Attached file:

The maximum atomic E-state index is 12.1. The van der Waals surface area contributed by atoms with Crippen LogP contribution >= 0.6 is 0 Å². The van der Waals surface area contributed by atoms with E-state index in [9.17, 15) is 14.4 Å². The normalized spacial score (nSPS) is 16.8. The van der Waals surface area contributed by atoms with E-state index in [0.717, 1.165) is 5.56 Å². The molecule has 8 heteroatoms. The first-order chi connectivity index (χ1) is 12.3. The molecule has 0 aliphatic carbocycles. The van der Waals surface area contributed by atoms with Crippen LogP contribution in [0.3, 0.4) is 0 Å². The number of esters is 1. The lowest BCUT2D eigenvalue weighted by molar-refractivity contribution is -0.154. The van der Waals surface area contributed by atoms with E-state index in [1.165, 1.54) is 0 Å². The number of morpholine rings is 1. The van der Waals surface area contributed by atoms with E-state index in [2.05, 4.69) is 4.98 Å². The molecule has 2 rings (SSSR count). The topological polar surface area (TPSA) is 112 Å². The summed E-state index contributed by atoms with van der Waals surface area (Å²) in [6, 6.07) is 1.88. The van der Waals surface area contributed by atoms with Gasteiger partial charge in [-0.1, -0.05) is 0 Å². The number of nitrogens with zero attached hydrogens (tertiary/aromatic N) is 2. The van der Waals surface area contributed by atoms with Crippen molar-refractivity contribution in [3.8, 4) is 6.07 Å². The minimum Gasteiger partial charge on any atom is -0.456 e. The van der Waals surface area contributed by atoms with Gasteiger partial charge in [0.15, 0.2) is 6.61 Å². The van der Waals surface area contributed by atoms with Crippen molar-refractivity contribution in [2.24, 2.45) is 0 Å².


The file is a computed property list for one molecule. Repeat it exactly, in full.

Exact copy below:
The maximum atomic E-state index is 12.1. The van der Waals surface area contributed by atoms with Crippen LogP contribution >= 0.6 is 0 Å². The van der Waals surface area contributed by atoms with E-state index in [9.17, 15) is 14.4 Å². The normalized spacial score (nSPS) is 16.8. The van der Waals surface area contributed by atoms with E-state index in [0.717, 1.165) is 5.56 Å². The molecule has 8 heteroatoms. The first-order chi connectivity index (χ1) is 12.3. The molecule has 0 aliphatic carbocycles. The van der Waals surface area contributed by atoms with Crippen LogP contribution in [0.3, 0.4) is 0 Å². The number of esters is 1. The lowest BCUT2D eigenvalue weighted by molar-refractivity contribution is -0.154. The van der Waals surface area contributed by atoms with E-state index in [1.165, 1.54) is 0 Å². The number of morpholine rings is 1. The van der Waals surface area contributed by atoms with E-state index in [2.05, 4.69) is 4.98 Å². The molecule has 2 rings (SSSR count). The topological polar surface area (TPSA) is 112 Å². The summed E-state index contributed by atoms with van der Waals surface area (Å²) in [6, 6.07) is 1.88. The van der Waals surface area contributed by atoms with Gasteiger partial charge in [-0.1, -0.05) is 0 Å². The number of nitrogens with zero attached hydrogens (tertiary/aromatic N) is 2. The van der Waals surface area contributed by atoms with Crippen molar-refractivity contribution in [3.8, 4) is 6.07 Å². The minimum Gasteiger partial charge on any atom is -0.456 e. The van der Waals surface area contributed by atoms with Gasteiger partial charge in [0.15, 0.2) is 6.61 Å². The van der Waals surface area contributed by atoms with Crippen molar-refractivity contribution in [2.24, 2.45) is 0 Å².